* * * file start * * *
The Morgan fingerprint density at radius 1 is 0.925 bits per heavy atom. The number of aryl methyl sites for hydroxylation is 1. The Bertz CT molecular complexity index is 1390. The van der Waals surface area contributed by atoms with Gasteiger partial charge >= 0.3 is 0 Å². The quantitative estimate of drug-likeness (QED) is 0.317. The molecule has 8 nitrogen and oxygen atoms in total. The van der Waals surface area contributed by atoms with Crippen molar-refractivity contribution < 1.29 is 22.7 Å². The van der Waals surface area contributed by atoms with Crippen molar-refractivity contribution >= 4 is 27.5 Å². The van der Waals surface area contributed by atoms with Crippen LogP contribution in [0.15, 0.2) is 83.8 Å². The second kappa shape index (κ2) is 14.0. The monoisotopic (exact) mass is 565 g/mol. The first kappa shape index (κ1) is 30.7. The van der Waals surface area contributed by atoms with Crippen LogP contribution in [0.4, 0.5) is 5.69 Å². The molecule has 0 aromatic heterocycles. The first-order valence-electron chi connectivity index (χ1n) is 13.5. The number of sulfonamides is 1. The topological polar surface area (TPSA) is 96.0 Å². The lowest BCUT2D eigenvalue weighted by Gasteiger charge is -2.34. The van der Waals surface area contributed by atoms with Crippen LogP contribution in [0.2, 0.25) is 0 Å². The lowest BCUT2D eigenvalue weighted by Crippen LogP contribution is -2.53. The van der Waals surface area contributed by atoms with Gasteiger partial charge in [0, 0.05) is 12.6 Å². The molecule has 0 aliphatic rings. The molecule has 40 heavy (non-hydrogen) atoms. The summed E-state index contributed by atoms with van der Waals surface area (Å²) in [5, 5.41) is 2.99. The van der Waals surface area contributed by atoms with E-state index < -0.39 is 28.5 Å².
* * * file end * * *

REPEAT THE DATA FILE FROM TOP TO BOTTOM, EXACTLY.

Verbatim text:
The Morgan fingerprint density at radius 1 is 0.925 bits per heavy atom. The number of aryl methyl sites for hydroxylation is 1. The Bertz CT molecular complexity index is 1390. The van der Waals surface area contributed by atoms with Gasteiger partial charge >= 0.3 is 0 Å². The quantitative estimate of drug-likeness (QED) is 0.317. The molecule has 8 nitrogen and oxygen atoms in total. The van der Waals surface area contributed by atoms with Crippen molar-refractivity contribution < 1.29 is 22.7 Å². The van der Waals surface area contributed by atoms with Crippen molar-refractivity contribution >= 4 is 27.5 Å². The van der Waals surface area contributed by atoms with Crippen LogP contribution in [0.15, 0.2) is 83.8 Å². The second kappa shape index (κ2) is 14.0. The monoisotopic (exact) mass is 565 g/mol. The first kappa shape index (κ1) is 30.7. The van der Waals surface area contributed by atoms with Crippen LogP contribution in [0.4, 0.5) is 5.69 Å². The molecule has 0 aromatic heterocycles. The first-order valence-electron chi connectivity index (χ1n) is 13.5. The number of sulfonamides is 1. The topological polar surface area (TPSA) is 96.0 Å². The lowest BCUT2D eigenvalue weighted by Gasteiger charge is -2.34. The van der Waals surface area contributed by atoms with Crippen LogP contribution in [0.2, 0.25) is 0 Å². The lowest BCUT2D eigenvalue weighted by Crippen LogP contribution is -2.53. The van der Waals surface area contributed by atoms with Gasteiger partial charge in [0, 0.05) is 12.6 Å². The molecule has 0 aliphatic rings. The molecule has 40 heavy (non-hydrogen) atoms. The summed E-state index contributed by atoms with van der Waals surface area (Å²) in [5, 5.41) is 2.99. The van der Waals surface area contributed by atoms with E-state index < -0.39 is 28.5 Å².